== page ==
Emojis can range from the oh-so-cute to the blatantly ugly and vicious. Considered
too juvenile for serious communications, they are too “cartoonish” for
skilled writers and communicators to be tempted to use.
By Mary Foran
A little pasado de moda (out of style) in the United States, and not always considered “politically correct”, emojis can range from the oh-so-cute to the blatantly ugly and vicious.
Ubiquitous and popular as they have been, they are considered too juvenile for serious communications and are too “cartoonish” for skilled writers and communicators to be tempted to use.
They became famous, however, as a quick way to text and email your emotions and answers to queries. Emojis have been available since the mid-2000s through separate apps, which let users copy and paste the icons into text messages and emails. In 2011 Apple added official emoji keyboards to IOS. Android followed suit two years later. As emoji became more popular they also became more plentiful.
You could describe emoji as “ideagrams”. Before emojis there were emoticons which were facial expressions made with punctuation marks.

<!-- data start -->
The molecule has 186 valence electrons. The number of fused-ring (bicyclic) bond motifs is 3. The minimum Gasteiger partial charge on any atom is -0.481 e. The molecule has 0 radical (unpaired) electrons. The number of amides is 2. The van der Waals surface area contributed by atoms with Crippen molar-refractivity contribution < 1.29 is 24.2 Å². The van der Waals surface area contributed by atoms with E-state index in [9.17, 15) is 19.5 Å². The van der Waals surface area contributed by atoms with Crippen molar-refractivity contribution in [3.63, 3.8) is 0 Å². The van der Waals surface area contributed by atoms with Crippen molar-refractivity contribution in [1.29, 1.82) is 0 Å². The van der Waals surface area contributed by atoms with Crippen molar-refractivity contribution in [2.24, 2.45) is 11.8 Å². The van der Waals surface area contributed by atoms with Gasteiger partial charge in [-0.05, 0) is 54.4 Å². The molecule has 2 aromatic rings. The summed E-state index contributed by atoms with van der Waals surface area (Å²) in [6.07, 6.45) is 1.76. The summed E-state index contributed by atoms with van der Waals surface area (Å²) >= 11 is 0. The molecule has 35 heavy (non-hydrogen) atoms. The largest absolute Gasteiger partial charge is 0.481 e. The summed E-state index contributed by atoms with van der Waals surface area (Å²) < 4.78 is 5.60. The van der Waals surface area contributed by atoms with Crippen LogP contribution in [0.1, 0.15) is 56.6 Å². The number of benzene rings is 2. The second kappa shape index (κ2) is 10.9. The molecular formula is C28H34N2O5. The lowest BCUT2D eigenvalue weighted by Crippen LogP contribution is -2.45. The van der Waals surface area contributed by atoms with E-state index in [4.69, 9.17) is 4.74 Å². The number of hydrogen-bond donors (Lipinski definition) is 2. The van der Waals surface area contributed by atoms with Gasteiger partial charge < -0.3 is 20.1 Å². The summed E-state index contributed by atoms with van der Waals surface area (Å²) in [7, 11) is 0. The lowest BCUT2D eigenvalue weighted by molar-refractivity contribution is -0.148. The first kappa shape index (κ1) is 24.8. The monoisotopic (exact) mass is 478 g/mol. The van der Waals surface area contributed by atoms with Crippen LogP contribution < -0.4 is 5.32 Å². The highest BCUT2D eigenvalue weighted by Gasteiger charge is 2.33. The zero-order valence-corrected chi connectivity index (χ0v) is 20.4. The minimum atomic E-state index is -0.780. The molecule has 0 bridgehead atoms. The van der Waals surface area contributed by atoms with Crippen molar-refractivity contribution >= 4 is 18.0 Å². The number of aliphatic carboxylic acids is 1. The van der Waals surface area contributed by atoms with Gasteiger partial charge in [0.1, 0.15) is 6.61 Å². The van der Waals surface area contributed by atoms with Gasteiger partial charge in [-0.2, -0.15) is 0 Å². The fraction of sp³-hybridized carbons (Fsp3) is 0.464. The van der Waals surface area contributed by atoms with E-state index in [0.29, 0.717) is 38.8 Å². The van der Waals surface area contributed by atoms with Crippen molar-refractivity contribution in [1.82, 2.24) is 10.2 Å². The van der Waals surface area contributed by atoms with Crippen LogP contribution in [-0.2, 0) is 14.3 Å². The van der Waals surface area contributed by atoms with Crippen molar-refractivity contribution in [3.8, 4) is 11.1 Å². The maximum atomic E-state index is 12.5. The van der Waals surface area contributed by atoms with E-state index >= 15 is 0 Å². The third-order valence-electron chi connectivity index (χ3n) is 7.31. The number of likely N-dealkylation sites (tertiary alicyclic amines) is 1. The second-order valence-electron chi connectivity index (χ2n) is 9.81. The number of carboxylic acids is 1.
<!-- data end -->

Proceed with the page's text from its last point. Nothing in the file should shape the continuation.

Emoji were created by the Japanese engineer Shigetaka Kurita in 1998 when he was working for the Japanese telephone company NTT Docomo. He was working on a way for customers to communicate through icons. The result was a set of 176 icons he called emoji. The name emoji combines two Japanese characters: the “e” (picture) and “moji” (character).
Now on the internet you can find many different emoji-style icons which have nothing to do with the originals.
Being a fast and precise typist on texts and emails is still the best way to communicate so that misunderstandings don’t occur .”Thumbs up” or “Thumbs down” or “like” and “dislike” sometimes doesn’t say it all.
What if you are just somewhere in the middle?
Feaured image/Kaz Vorpal , CC BY2.0
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